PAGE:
In Bush’s foundational mythology of science policy, all research is useful or potentially useful. Because we cannot know what research will ultimately prove useful, the most effective science policy emphasizes expanding investment in research across the board. As Bush wrote in Endless Frontier, “Statistically it is certain that important and highly useful discoveries will result from some fraction of the undertakings in basic science; but the results of any one particular investigation cannot be predicted with accuracy.” It then follows that the best science policy is one that supports broad investment across all science.
The mission of basic research
In 2020, about half of the government’s $90 billion investment in research was classified as “basic” by the Office of Management and Budget. Given that the vast majority of federal R&D goes to so-called mission agencies, with science employed as a means, not as an end, the actual meaning of this classification is anybody’s guess. It attests, however, to the continuing influence of the Endless Frontier vision on the way that science policy is imagined and portrayed by decision-makers and scientists alike. One result is a papering over of the question of social purpose: because basic research is supposedly carried out “without thought of practical ends,” the only policy variable that matters is how much money gets spent. But this doesn’t help policy-makers or the public understand how, and how well, science is able to contribute to societal objectives. This is hardly a new observation. In 1965, Alvin Weinberg, then the director of the Oak Ridge National Laboratory and an important voice in postwar science policy, argued that looking at a total federal R&D budget was “misleading,” and observed that “we do not argue about how much the government spends for transportation as a whole, or accounting as a whole, or legal advice as a whole.” But if, as Endless Frontier explained, basic science “as a whole” would potentially contribute to social goals, the only thing that matters is how much is spent.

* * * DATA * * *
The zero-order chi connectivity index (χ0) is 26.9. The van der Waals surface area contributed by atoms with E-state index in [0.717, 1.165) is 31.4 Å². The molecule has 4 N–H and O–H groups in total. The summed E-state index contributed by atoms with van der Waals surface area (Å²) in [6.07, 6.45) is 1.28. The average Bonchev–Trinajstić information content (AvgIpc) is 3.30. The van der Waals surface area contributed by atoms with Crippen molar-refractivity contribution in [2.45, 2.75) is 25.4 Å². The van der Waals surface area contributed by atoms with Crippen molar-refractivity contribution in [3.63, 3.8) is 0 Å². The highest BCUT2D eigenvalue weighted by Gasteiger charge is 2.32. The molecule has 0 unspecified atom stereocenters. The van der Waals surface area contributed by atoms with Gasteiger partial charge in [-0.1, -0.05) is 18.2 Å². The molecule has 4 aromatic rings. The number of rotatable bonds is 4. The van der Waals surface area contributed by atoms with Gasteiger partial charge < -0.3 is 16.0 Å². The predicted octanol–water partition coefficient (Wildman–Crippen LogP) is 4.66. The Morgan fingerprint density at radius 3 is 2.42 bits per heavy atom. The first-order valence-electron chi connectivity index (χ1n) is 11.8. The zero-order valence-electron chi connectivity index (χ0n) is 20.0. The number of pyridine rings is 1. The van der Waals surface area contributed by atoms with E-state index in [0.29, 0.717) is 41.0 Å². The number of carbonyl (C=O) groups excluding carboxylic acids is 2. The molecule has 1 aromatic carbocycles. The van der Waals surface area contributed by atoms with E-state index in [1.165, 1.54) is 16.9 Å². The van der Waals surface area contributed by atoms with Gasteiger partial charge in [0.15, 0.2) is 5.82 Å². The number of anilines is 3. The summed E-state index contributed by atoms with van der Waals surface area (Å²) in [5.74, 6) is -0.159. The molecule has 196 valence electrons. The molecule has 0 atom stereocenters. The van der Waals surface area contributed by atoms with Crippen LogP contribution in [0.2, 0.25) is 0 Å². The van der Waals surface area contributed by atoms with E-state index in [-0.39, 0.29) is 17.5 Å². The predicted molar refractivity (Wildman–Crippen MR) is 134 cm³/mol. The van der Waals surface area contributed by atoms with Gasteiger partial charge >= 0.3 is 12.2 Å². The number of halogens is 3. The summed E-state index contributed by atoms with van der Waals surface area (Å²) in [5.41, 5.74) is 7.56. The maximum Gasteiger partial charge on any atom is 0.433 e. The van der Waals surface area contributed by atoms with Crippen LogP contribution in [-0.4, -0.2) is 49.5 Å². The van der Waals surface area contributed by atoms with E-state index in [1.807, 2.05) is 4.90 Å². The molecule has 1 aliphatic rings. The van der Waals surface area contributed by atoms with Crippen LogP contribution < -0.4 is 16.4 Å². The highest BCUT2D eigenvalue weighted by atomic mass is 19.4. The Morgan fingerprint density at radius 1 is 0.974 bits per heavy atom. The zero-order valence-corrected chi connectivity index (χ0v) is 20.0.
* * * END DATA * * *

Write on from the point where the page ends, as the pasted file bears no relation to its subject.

Yet under the realpolitik of US science policy, societal and economic outcomes are the primary motivation for most federal research support, even in the National Science Foundation. The contradiction at the heart of Endless Frontier between no-strings-attached science and promises of social benefit can be seen in the recent bipartisan legislation to increase funding for NSF, and to change its focus as well. The Endless Frontiers Act continues to put Bush’s metaphor at the center of science policy even as the bill would transform the National Science Foundation into the National Science and Technology Foundation.
The legislation prioritizes 10 technology “focus areas,” such as artificial intelligence, quantum computing, biotechnology, and materials science. Although one could debate the contents of such a list, the essential point here is that it is far from the prioritization of scientist-led basic research pursued with no consideration of application found in Endless Frontier. In fact, the proposed legislation subsumes the scientific work of the newly envisioned NSTF to achieving the goals of technology development in support of national goals. Yet the scientific work, explained in terms that Bush might have used, would be “to pursue basic questions about natural and physical phenomena that could enable advances in the key technology focus areas.”
This is mission science akin to the “basic work” of the US Department of Agriculture in the 1920s. In Endless Frontier, Bush recognized the political reality of the primacy of mission science: “Most research conducted within governmental laboratories is of an applied nature. This has always been true and is likely to remain so.” Setting aside the fact that there are already other federal agencies with missions focused on energy, disaster prevention, and so on, the clear message being sent by the proposed new legislation is that science has a responsibility in the pursuit of social outcomes.
John Marburger, science advisor to President George W. Bush, recognized in 2005 that science policy-making involves choices: “The question is not whether R&D investments are important, but what investment strategies are most effective in the rapidly changing global environment for science.” Asking and answering this question necessarily involves responsibility and accountability for outcomes, including both successes and failures. Yet when scientists are exploring the endless frontier “without thought of practical ends,” considerations of responsibility and accountability are unnecessary. The consequences of this incoherence may now have come home to roost in the pandemic.